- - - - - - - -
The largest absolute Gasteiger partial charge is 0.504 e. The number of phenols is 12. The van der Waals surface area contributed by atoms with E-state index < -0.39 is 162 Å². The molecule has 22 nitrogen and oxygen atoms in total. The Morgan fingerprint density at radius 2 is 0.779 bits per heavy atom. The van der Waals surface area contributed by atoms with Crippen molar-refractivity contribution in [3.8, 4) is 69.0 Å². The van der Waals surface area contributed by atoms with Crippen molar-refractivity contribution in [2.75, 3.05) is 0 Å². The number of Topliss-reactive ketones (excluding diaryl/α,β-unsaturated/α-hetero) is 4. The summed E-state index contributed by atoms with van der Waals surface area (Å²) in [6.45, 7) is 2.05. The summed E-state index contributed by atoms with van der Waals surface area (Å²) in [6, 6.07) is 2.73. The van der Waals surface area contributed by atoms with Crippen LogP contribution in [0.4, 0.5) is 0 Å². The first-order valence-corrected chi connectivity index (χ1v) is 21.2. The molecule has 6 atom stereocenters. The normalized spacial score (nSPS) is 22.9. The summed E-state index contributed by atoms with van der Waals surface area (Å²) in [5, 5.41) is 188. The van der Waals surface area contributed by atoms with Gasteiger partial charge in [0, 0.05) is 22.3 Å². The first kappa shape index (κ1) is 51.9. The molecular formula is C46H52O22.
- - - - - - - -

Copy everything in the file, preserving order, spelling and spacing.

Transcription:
The largest absolute Gasteiger partial charge is 0.504 e. The number of phenols is 12. The van der Waals surface area contributed by atoms with E-state index < -0.39 is 162 Å². The molecule has 22 nitrogen and oxygen atoms in total. The Morgan fingerprint density at radius 2 is 0.779 bits per heavy atom. The van der Waals surface area contributed by atoms with Crippen molar-refractivity contribution in [3.8, 4) is 69.0 Å². The van der Waals surface area contributed by atoms with Crippen molar-refractivity contribution in [2.75, 3.05) is 0 Å². The number of Topliss-reactive ketones (excluding diaryl/α,β-unsaturated/α-hetero) is 4. The summed E-state index contributed by atoms with van der Waals surface area (Å²) in [6.45, 7) is 2.05. The summed E-state index contributed by atoms with van der Waals surface area (Å²) in [6, 6.07) is 2.73. The van der Waals surface area contributed by atoms with Crippen LogP contribution in [0.4, 0.5) is 0 Å². The first-order valence-corrected chi connectivity index (χ1v) is 21.2. The molecule has 6 atom stereocenters. The normalized spacial score (nSPS) is 22.9. The summed E-state index contributed by atoms with van der Waals surface area (Å²) in [5, 5.41) is 188. The van der Waals surface area contributed by atoms with Gasteiger partial charge in [0, 0.05) is 22.3 Å². The first kappa shape index (κ1) is 51.9. The molecular formula is C46H52O22.